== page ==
Scientists have discovered new genes that are linked to having a good memory in middle and later life.
Researchers identified common genetic variants - changes in a person’s genetic code - that are associated with the ability to recall lists of words and stories.
It is the first time that scientists have found such a link and they say that the finding could help predict those who will experience memory difficulties in old age.
The Cohorts for Heart and Aging Research in Genomic Epidemiology (CHARGE) Constortium, which includes experts at the University, analysed data from 30,000 people, aged more than 45 years old.
The participants’ - none of whom had dementia - took memory tests that included recalling set words and stories after assigned time period.
Researchers then analysed the results alongside details of each person’s genome to identify genetic variants or changes associated with lower memory scores.
People with lower scores overall were found to have variants near a gene called Apolipoprotein E and another gene involved in immune response.
Those with a lower score in recalling short stories had variants near Apolipoprotein E, while those with a poor ability to remember word lists had a mutation near the gene involved in immune response.
To confirm the findings, researchers examined post-mortem brain tissue samples and found that those with the genetic variants related to poorer memory test scores were more likely to have very early signs of Alzheimers disease.
This finding builds on previous research on Apolipoprotein E, which has found that some forms of the gene are associated with increased risk of dementia, including Alzheimer’s disease.
, said: “These international collaborations help us to find the small individual genetic variants that contribute to memory and other important skills. Once we find them, the hope is that they will lead us to the mechanisms that underpin healthy cognitive ageing.”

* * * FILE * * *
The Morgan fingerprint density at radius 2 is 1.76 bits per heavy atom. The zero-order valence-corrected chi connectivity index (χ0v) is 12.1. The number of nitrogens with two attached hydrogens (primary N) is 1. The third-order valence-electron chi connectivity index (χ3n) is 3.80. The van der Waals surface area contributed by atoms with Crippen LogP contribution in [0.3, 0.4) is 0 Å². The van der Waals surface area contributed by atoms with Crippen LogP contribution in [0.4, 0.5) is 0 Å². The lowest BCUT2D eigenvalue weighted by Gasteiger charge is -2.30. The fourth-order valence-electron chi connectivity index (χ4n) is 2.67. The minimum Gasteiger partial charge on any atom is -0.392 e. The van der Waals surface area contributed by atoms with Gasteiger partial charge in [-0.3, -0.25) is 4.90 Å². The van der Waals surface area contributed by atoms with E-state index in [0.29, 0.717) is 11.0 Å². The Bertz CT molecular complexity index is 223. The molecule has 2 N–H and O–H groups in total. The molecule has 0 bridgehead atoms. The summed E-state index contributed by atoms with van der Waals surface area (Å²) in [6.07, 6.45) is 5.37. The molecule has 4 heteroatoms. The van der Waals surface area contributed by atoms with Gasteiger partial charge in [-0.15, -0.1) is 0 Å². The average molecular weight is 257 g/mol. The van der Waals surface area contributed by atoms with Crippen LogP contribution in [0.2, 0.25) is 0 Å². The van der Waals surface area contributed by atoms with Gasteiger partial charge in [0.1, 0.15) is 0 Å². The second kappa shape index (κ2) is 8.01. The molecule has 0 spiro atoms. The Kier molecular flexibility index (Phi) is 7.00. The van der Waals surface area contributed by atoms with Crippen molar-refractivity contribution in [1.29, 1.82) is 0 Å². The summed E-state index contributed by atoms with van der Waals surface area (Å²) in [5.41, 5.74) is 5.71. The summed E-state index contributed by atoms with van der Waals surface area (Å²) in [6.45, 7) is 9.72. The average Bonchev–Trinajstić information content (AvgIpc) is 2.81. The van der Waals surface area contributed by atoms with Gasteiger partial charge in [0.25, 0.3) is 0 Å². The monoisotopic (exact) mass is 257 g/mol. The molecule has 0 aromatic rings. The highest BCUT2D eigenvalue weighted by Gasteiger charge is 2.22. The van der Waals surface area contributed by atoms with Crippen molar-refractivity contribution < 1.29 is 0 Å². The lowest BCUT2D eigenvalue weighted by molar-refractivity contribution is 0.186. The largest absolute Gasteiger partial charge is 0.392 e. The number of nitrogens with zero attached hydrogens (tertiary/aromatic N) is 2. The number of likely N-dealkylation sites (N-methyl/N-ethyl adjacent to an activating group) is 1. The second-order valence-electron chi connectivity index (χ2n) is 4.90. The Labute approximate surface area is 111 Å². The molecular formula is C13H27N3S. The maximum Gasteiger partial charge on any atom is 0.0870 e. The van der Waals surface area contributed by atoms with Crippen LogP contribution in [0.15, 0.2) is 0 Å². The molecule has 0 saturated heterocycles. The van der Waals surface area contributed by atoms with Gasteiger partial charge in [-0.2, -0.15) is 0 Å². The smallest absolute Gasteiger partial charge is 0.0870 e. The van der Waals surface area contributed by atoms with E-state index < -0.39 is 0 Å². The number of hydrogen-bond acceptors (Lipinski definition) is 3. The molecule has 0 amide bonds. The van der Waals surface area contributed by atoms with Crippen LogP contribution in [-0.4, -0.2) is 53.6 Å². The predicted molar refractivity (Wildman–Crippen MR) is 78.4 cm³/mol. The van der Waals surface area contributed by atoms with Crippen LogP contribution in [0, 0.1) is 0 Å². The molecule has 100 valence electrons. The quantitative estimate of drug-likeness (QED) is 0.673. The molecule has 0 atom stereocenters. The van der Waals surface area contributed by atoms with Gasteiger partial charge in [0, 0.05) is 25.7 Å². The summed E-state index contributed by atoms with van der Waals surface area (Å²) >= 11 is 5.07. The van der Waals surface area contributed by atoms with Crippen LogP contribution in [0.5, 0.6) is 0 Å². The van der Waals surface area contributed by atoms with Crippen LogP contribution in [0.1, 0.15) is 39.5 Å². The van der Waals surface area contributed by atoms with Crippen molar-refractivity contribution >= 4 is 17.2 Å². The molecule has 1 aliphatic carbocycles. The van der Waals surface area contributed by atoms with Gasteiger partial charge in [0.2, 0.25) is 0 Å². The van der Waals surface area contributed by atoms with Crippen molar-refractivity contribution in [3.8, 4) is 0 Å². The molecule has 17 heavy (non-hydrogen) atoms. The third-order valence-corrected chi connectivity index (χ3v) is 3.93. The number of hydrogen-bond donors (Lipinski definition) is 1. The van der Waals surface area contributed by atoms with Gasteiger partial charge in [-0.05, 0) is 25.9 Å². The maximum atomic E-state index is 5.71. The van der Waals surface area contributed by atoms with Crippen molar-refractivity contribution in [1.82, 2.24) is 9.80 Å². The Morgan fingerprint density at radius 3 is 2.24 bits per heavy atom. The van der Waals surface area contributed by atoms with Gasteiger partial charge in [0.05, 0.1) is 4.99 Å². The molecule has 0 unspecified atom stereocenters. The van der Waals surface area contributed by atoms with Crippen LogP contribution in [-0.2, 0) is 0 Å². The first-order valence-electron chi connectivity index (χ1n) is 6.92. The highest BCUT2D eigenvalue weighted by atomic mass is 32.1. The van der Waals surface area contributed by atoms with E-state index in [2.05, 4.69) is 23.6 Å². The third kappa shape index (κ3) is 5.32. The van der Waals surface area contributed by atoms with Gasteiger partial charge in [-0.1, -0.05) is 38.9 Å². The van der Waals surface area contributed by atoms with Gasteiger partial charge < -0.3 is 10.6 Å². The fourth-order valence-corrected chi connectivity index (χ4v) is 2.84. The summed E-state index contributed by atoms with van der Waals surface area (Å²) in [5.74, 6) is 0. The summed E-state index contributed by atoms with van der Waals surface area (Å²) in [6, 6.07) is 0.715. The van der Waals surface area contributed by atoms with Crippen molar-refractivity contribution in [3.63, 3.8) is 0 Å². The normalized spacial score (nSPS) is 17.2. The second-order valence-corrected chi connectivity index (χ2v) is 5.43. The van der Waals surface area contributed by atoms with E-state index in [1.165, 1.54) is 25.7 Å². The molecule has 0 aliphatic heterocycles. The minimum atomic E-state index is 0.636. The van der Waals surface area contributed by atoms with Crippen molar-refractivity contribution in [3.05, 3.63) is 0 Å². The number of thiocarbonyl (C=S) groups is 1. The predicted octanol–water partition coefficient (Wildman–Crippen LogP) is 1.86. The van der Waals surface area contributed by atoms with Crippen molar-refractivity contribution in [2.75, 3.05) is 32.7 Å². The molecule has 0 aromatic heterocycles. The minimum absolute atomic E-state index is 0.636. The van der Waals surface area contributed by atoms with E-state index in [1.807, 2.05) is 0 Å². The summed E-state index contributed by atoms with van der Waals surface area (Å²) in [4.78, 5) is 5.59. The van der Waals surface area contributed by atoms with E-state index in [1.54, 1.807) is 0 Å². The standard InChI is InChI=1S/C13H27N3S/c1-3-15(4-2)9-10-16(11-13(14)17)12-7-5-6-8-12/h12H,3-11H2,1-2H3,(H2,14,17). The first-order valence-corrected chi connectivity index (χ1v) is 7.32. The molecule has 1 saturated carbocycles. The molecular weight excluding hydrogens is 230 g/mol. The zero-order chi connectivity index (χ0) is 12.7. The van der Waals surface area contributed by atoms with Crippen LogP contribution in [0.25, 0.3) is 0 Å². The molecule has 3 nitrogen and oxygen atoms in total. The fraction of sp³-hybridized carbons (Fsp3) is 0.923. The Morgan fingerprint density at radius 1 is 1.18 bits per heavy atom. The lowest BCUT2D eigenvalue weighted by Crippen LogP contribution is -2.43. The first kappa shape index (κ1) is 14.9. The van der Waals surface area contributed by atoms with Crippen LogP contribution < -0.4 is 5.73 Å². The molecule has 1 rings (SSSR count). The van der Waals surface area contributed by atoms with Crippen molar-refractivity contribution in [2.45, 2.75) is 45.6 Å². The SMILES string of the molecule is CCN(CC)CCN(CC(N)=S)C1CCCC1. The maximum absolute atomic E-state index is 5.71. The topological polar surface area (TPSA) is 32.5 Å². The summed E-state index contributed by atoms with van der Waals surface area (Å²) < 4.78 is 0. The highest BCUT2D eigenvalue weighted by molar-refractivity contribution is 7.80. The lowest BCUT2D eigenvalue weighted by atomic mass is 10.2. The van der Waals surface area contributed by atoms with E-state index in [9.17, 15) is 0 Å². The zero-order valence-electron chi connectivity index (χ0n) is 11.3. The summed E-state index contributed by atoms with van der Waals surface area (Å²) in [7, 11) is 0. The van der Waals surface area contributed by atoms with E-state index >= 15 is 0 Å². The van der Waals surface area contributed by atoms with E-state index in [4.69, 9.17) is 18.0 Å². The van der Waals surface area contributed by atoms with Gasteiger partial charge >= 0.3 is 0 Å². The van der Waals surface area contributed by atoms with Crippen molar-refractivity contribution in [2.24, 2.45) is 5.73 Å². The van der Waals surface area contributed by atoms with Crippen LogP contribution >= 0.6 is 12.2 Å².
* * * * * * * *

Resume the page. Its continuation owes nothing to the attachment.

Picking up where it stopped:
Scientists say that the findings could help shed more light on the possible link between immune system problems and age-related memory loss.
Interestingly, genetic variants associated with memory performance also predicted altered levels of expression of certain genes in the hippocampus, a key region of the brain for the consolidation of information. The differential associations according to memory test characteristics and age should be accounted for in future studies.
The study, published in Biological Psychiatry, involved researchers in the UK, the US, France, Germany, Switzerland, Austria, Finland, Holland, Croatia, Australia and Taiwan.
It also included data from five studies based at the University of Edinburgh including The Lothian Birth Cohort 1921, the Lothian Birth Cohort 1936, the Orkney Complex Disease Study (ORCADES), and the Croatia-Kor?ula and Croatia-Split cohorts.
The Lothian Birth Cohort 1921 and the Lothian Birth Cohort 1936 are part of a larger project called the Disconnected Mind, which is supported by Age UK. It is also supported by the Medical Research Council (MRC) and the Biotechnology and Biological Sciences Research Council (BBSRC).
The Orkney Complex Disease Study (ORCADES) is a genetic study based in the Orkney isles and is funded by the Chief Scientist Office of the Scottish Government, the Royal Society, the MRC Human Genetics Unit, Arthritis Research UK and the European Union framework program 6.
The Croatia-Korcula and Croatia-Split cohorts, a genetic study by of The University of Split and The University of Edinburgh is supported by grants from the MRC, the Ministry of Science, Education, and Sport of the Republic of Croatia, the European Union.